The 1641 depositions are one of the most controversial sources in modern Irish history. They comprise a collection of 8,000 witness statements taken during the 1640s and 1650s – a period of extreme violence throughout the island of Ireland. The depositions became chief evidence for the hotly contested allegation that Irish Catholics had massacred their Protestant settler neighbours.
The depositions provide ideal material for second level students to hone their skills as young historians while learning about the plantations and the 1641 rebellion. They also set the context for the subsequent Confederate Wars and the actions of Oliver Cromwell. The digitisation of the depositions in 2010 has opened up these sources for use in the classroom.
The lessons shared here are grounded in the Bridge21 Model of 21st Century Learning and are informed by Stanford University’s ‘Reading Like a Historian’ approach. They are designed to bring use of the depositions into the classroom, both in printed, modernised format and as digital resources to be read in their original form. We hope you find them a useful way to teach not only this important period of Irish seventeenth-century history, but also the skills of reading and thinking like a historian.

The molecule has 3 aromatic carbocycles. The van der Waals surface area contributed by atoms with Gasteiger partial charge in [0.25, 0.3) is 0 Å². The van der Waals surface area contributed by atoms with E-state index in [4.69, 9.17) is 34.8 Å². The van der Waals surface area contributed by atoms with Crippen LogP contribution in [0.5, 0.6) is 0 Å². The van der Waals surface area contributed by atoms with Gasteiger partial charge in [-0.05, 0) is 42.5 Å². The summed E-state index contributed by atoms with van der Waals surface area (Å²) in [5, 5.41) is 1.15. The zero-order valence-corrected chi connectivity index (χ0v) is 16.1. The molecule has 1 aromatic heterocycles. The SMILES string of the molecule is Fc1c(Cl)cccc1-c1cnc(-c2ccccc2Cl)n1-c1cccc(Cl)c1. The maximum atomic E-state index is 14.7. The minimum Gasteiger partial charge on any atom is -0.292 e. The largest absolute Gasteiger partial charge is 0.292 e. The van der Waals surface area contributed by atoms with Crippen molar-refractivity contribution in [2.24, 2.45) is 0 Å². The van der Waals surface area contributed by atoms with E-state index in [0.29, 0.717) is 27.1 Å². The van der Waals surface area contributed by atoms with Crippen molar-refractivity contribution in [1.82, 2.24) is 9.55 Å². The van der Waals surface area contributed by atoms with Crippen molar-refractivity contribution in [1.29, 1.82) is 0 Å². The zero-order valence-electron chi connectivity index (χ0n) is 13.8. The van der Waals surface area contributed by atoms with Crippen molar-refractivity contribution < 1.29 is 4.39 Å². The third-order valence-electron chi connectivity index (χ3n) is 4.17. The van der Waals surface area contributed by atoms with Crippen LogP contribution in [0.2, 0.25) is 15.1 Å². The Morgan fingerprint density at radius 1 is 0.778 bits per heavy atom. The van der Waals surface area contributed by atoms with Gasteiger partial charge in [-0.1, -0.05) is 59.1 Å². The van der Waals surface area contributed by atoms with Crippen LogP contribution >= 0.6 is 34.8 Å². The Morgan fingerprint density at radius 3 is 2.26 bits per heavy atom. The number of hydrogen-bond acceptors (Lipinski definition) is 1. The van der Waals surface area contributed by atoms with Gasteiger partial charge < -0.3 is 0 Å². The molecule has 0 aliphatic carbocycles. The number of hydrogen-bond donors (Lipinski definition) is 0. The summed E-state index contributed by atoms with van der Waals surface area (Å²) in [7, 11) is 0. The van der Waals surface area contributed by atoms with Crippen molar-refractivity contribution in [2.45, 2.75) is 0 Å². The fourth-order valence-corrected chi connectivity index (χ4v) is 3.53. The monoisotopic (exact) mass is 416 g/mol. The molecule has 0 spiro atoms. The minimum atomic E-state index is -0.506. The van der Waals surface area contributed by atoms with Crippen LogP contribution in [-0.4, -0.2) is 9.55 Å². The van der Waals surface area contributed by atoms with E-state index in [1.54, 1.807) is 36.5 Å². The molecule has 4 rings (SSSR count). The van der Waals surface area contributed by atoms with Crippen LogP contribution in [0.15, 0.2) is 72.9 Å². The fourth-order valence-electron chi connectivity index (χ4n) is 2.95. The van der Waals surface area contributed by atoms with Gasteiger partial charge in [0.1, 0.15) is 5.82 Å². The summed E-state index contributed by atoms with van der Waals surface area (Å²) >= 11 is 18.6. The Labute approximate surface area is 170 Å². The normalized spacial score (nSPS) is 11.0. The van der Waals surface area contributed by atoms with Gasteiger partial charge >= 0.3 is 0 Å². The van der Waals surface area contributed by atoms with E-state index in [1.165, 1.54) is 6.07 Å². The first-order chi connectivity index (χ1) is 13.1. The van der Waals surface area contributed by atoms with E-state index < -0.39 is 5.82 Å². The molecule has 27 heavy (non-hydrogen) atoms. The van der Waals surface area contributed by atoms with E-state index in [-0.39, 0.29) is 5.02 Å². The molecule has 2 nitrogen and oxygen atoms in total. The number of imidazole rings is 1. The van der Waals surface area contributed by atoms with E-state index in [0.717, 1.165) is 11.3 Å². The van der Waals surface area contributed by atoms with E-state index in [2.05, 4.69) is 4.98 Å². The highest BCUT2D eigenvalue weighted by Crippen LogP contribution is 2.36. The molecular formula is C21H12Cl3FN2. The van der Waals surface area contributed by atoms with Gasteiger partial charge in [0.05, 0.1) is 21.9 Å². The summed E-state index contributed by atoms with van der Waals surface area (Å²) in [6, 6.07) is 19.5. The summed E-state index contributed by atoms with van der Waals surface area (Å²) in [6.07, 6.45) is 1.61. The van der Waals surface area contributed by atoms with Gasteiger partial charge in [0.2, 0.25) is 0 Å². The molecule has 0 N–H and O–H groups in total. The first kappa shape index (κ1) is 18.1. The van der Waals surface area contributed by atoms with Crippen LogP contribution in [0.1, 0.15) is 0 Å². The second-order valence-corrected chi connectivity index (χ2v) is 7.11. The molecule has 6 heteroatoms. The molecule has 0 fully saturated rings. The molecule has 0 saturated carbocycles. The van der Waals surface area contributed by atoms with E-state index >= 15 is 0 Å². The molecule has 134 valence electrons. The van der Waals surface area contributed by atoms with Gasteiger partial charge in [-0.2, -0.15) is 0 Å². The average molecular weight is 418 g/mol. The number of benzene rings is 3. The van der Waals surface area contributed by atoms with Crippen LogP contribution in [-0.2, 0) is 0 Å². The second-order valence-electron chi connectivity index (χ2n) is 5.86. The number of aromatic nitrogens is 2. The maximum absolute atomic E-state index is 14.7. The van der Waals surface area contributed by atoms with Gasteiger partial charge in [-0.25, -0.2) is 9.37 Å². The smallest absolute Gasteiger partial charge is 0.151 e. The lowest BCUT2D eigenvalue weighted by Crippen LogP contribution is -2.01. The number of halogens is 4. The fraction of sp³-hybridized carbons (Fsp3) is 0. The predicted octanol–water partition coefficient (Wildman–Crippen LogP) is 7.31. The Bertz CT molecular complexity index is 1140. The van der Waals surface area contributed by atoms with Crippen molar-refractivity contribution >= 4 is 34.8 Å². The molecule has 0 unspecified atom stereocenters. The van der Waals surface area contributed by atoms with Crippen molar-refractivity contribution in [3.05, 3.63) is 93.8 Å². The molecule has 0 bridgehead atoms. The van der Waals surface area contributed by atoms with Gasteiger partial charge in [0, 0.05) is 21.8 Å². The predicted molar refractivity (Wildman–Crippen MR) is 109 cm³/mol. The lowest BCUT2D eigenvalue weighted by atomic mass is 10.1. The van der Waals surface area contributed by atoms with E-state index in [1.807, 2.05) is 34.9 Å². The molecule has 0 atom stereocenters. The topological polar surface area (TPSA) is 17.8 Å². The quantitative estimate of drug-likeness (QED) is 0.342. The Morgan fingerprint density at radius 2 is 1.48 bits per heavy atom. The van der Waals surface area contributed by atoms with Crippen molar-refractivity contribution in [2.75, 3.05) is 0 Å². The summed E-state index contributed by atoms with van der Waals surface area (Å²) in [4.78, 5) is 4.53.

If you are interested in seventeenth-century Irish history there are other useful websites you can explore. The online exhibition ‘Ireland in Turmoil’ has a wealth of useful resources about the 1641 depositions and their wider context. The Down Survey Project provides detailed information about the transfer of Irish land ownership in this period. Finally, the Great Parchment Project enriches our understanding of the Ulster Plantations.